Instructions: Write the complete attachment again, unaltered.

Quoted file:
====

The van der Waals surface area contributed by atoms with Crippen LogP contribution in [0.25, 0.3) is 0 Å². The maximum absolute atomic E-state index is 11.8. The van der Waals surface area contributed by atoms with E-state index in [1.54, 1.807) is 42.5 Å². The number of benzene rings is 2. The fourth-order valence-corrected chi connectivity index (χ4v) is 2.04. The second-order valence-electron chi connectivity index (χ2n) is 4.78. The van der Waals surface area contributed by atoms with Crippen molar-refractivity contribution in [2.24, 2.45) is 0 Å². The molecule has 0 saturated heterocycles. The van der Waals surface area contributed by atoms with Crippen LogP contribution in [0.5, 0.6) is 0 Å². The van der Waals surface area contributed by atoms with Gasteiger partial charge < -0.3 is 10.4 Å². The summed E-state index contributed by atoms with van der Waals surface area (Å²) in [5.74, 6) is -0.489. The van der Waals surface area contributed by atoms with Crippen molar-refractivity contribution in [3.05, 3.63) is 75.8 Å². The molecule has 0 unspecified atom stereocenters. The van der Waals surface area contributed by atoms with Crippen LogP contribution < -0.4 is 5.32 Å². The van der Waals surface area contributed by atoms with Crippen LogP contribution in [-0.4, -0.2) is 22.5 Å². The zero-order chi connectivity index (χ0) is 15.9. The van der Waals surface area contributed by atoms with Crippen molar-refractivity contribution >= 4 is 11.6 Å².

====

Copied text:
The van der Waals surface area contributed by atoms with Crippen LogP contribution in [0.25, 0.3) is 0 Å². The maximum absolute atomic E-state index is 11.8. The van der Waals surface area contributed by atoms with E-state index in [1.54, 1.807) is 42.5 Å². The number of benzene rings is 2. The fourth-order valence-corrected chi connectivity index (χ4v) is 2.04. The second-order valence-electron chi connectivity index (χ2n) is 4.78. The van der Waals surface area contributed by atoms with Crippen molar-refractivity contribution in [2.24, 2.45) is 0 Å². The molecule has 0 saturated heterocycles. The van der Waals surface area contributed by atoms with Crippen LogP contribution in [0.5, 0.6) is 0 Å². The van der Waals surface area contributed by atoms with Gasteiger partial charge < -0.3 is 10.4 Å². The summed E-state index contributed by atoms with van der Waals surface area (Å²) in [5.74, 6) is -0.489. The van der Waals surface area contributed by atoms with Crippen molar-refractivity contribution in [3.05, 3.63) is 75.8 Å². The molecule has 0 unspecified atom stereocenters. The van der Waals surface area contributed by atoms with Crippen LogP contribution < -0.4 is 5.32 Å². The van der Waals surface area contributed by atoms with Crippen LogP contribution in [-0.4, -0.2) is 22.5 Å². The zero-order chi connectivity index (χ0) is 15.9. The van der Waals surface area contributed by atoms with Crippen molar-refractivity contribution >= 4 is 11.6 Å².